Olympus Mons release second album — 10 years after forming | Music | Pittsburgh | Pittsburgh City Paper

Olympus Mons release second album — 10 years after forming

"For me, us playing together is the creative process."

Not a lamp in sight: Olympus Mons (from left: Mike Ummer, Kurt Threlfall, Brian Bechtold, Mike Bechtold)
Not a lamp in sight: Olympus Mons (from left: Mike Ummer, Kurt Threlfall, Brian Bechtold, Mike Bechtold)

If that band you formed in someone's parents' basement back in high school had lasted 10 years, you'd have something in common with the four guys in spacey alt-rock quartet Olympus Mons. Formed in November 2002, when its members were seniors at Plum High School, the band stuck together through graduation, college, the start of their careers, three out of four members getting married, one siring a son and another briefly studying in Bulgaria. They've now been together roughly as many years as The Police, The Clash or The Beatles.

"We learned to play together," says singer/guitarist Mike Ummer. "We know each other best. It never made sense to go off and join another band."

Drummer Brian Bechtold goes even further. "For me, us playing together is the creative process. I've never known any other way to make music."

The band, which is unveiling its second album, The Mink Trapper's Daughter, with a show at Brillobox, says the key to sticking together has been keeping things simple. "We always wanted the same things, to just make music and play shows," says bassist Mike Bechtold (twin brother of Brian). "There were never any egos. There was never any success-or-bust mindset. It made it easy not to get frustrated with one another." 

In tune with the members' laid-back, self-defined approach, Olympus Mons has had a fierce autodidactic streak. When the band formed, only Ummer had ever played a musical instrument before. They also taught themselves how to record their songs, and they even packaged their own CDs. (Brian Bechtold, an elementary-school art teacher, designed a poster for the band's self-titled debut; once it was printed and the discs pressed, the band members spent many hours folding posters and reassembling the CD cases.) This make-it-up-as-you-go methodology has led to some interesting creative decisions. For example, for its first four years, the front man of Olympus Mons was a lamp.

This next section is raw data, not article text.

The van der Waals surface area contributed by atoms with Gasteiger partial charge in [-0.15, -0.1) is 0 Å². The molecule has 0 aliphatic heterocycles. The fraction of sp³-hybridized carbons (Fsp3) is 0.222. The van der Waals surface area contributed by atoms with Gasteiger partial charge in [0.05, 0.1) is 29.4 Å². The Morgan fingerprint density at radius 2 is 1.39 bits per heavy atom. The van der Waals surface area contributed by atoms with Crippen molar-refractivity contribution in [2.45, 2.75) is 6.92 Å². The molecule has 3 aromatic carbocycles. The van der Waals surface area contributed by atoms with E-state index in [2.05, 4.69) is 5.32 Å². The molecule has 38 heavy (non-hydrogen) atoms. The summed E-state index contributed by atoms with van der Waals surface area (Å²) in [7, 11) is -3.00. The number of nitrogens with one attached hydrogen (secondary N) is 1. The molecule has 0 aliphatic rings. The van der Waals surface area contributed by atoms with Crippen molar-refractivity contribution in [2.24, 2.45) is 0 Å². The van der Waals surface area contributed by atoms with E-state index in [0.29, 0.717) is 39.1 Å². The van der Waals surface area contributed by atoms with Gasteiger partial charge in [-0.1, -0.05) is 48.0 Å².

When Olympus Mons got its first gig, at a venue called the Rea Coffeehouse in the basement of a Chatham University building, it didn't have a lead singer — or, for that matter, any songs. As the visual artist of the band, Brian Bechtold made a decal of the band's name, done in the kind of font you'd find on a '60s psychedelic band's LP, and sewed it onto a lampshade. They set it out front before diving into a song-less set of space rock, a la Syd-Barrett-era Pink Floyd during its underground London club days.

"[D]uring those early years we used to play incredibly loud," recalls Ummer. "It was kind of our way of dealing with not having a singer. ... It definitely helped keep the crowd's attention."

But as they attended Pitt and lived together in a house in Squirrel Hill, the members underwent a maturation process. Ummer volunteered to be the lead singer, and the band started songwriting in earnest, with everyone chipping in. Once focused on actual songs, the sound took on an airy, emotional tone which has garnered comparisons to Joy Division and U2. Their two albums are remarkably cleanly cut and confident for a group of self-taught amateurs. (When Ummer sings the ambiguous chorus of "You can't be stopped!" on the first album's "Take Them All Alone," his intensity makes the phrase believable.)

This may be due to the band's odd choice of recording facilities. They rented office space, just like a small business. First, they had a place in a Market Square building, sharing a floor with an optometrist's practice. "We could only make noise after 6 p.m., and by then they had turned the air conditioning off," recalls Brian Bechtold. 

Still, having a recording studio that doubled as a place to get away from it all ensured they'd be spending a few nights a week there, especially as post-graduation career and family stresses mounted. (Mike Bechtold is an engineer for a manufacturing company, and Ummer and bassist Kurt Threlfall both work in finance.) "It's like having a tree house as a kid," says Mike Bechtold. Sometimes they were laying down tracks and sometimes they were downing beers, but music was always at least seeping into their minds, which might explain the polished sound of their two albums. 

When rent was raised in Market Square, they found (for $415 a month) a basement below a small theater and an antique shop in Verona, where wires snake across the floor into a hodgepodge of recording equipment. The place also houses the storied lamp (now a proper piece of furniture) and the requisite decrepit old couch. 

The reasons for the band's existence are much the same now as when it started. "I didn't want school stuff to be all I did back then," says Mike Bechtold. "Now I don't want my job to be everything I do or contribute."

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